Gotti Becomes an Icon

As he beat one case, and then another, and then another, he became an icon, an anti-hero. He was the Dapper Don, the Teflon Don, he was on the cover of Time magazine. Andy Warhol had been commissioned to do the art for the cover.

Gotti was a gangster celebrity and when he walked into a restaurant, everyone turned. Some even dared to say hello. Gotti was all smiles and charm. He even talked about "my public." I can remember nights in Regine's when he used to tip the piano player in hundreds to play "The Wind Beneath My Wings." It was never clear who had "always been his hero," though.

Behind the scenes there was another John Gotti. He could be, and often was, a mean-spirited, cranky ,egotistical tyrant. He would go on and on, overheard by hidden FBI bugs, talking about his own crime family members, friends and even lawyers in the most disparaging terms. During one trial, I read a transcript in which he referred to me in unprintable terms. I later grabbed his lawyer, Bruce Cutler and said, "Hey, I thought you said he liked me!" Cutler replied, "He does. Look what he said about me!"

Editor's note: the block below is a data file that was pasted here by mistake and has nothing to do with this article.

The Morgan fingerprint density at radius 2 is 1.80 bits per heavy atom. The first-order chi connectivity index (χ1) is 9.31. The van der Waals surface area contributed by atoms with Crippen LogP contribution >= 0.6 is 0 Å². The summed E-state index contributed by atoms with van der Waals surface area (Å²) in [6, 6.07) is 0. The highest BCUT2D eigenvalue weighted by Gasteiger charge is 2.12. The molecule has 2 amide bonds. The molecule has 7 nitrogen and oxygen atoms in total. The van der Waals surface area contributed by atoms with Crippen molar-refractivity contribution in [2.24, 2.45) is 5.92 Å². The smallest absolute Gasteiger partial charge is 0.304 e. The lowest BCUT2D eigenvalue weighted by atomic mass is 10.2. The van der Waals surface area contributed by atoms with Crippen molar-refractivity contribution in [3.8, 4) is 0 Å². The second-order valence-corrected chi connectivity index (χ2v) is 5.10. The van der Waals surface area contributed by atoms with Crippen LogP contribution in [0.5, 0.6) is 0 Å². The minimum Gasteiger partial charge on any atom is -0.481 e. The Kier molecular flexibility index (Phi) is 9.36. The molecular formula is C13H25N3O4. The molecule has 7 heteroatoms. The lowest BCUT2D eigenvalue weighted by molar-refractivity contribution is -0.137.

Cutler was right. Referring to Jerry Shargel, another lawyer, Gotti had said, "I'm gonna show him a way to leave his office without using the elevator." Shargel's suite was on the 44th floor.

What pierced the veil of Gotti's charm more than anything else were the tapes recorded after he was sentenced to life in Marion Federal Penitentiary. Gotti railed against everyone, even his own family, during those visits.

Sure, he got what he had coming. He was convicted of being the boss, running the crime family and ordering mob hits.

Even though he was recorded on bugs talking about all that, he blamed everyone else. "It took them $80 million in three lying cases and seven rats that killed 100 people in the witness protection program to finally frame me," Gotti said.

But Gotti was right about one thing. He was no shrinking violet. He was our generation's Al Capone. He summed it up himself this way to his brother Pete during a prison visit:

"You'll never see another guy like me if you live to be 5,000!"